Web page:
Mobility means so much to people, and especially to customers with the Motability Scheme. Being able to get around independently gives you an enormous amount of freedom; if you feel comfortable operating a bicycle-style steering column, then a mobility scooter is an excellent way to enhance your mobility. We categorise our mobility scooters by size: small, medium, and large.
In this article, we’re going to explain the differences between the scooter categories and sizes so that you can learn more about them and have a better idea about which type will best fit into your lifestyle.
As the name suggests, small scooters are the smallest scooters you can obtain. They are the lightest scooters you can lease, and many of them fold up or are dismantlable — this is useful for those who would like to be able to get their mobility scooter into a car. However, make sure you check that either you or a carer are physically capable of lifting it into and out of your vehicle first.
A further upside to this category of scooter is that some small scooters can be used indoors due to their size and weight. This is useful if you need help getting around the shops or the doctors. However, no scooter of this type is allowed to be used on the road, and there are further considerations to take into account.
Because these scooters are small, they have limited space for batteries and, as such, they usually have a maximum of 10-miles of range before needing to be recharged. This is a good range for limited or indoor use, but not so good for travelling outdoors. They are also made from lighter parts and a lighter frame, so the maximum weight capacity is lower – usually around 135kg or 21-stone.
To sum up, the small scooters are great for shorter trips and are lightweight and easy to transport, but they aren’t suitable for longer journeys out.
At around 100cm high and 60cm long, medium scooters are a more substantial machine and therefore aren’t easy to use indoors unless there’s a lot of space. They also weigh more, often coming in at over 70kg. Larger batteries mean that there’s an increased range – the medium scooters can often go double the distance of the small scooters at 20-miles. Because of their increased strength of construction, they can also carry more weight than a smaller scooter, around 135kg to 150kg, which is 21 to 25-stone.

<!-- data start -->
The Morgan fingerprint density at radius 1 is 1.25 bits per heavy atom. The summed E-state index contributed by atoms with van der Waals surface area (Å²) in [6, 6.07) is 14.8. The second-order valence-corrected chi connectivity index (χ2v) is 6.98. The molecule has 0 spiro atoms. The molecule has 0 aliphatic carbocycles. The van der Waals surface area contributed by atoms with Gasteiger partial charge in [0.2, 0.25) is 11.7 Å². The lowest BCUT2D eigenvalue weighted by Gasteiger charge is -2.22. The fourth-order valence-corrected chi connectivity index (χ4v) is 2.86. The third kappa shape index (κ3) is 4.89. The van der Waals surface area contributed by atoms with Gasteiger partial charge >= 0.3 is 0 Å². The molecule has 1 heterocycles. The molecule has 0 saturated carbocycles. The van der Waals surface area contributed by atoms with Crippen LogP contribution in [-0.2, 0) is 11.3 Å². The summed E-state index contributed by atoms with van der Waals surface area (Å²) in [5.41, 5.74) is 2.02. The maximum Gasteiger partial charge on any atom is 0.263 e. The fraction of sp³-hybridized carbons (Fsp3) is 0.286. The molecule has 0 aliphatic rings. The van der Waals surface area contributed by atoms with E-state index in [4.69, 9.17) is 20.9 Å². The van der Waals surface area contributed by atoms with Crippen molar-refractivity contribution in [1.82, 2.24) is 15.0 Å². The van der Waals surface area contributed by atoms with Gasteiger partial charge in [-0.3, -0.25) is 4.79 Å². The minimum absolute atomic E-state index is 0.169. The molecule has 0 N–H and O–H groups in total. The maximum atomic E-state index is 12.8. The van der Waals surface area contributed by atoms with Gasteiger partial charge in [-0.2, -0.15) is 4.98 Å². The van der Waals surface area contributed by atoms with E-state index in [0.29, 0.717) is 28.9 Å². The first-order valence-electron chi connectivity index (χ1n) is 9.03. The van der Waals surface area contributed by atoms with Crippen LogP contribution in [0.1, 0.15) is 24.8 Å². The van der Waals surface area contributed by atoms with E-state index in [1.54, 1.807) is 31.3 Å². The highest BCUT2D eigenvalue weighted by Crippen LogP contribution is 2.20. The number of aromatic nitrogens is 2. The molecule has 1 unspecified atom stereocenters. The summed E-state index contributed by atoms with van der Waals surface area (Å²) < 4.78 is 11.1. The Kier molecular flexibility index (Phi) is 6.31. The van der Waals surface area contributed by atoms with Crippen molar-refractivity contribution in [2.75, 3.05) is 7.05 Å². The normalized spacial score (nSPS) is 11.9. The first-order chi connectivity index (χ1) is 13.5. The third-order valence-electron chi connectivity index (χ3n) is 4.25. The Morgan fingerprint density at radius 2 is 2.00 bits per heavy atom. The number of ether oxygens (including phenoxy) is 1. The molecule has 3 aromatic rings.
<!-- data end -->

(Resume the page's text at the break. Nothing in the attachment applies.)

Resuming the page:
To conclude, these scooters are great if you plan on using them outdoors more often than not as they tend to have an increased range. However, the extra weight and larger turning circles mean that they are going to be harder to use in indoor locations and are more awkward to transport.
Many large scooters are defined as ‘Class 3’ by the government Department for Transport, Class 3 scooters are road legal. Class 3 scooters need to be registered with the Driver and Vehicle Licensing Agency (DVLA), but this is something that your Motability Scheme dealer will arrange for you. They are capable of up to 8mph on the road and 4mph on the pavement. They also feature lights and indicators to help you drive safely on the road.
Larger scooters gain size and weight over the medium scooters, so they are capable of carrying additional weight and possess a more extensive range – up to 250kg or 30 stone and up to 30-miles in range.
Because of their size, they can’t be used indoors and require a safe and secure place to be stored. If you need to use your scooter outdoors and want good range, comfort, and the ability to use on rough or “off-road” surfaces, then the large scooter category will have the model for you.
If you’re thinking about joining the Motability Scheme, check out our range of scooters here.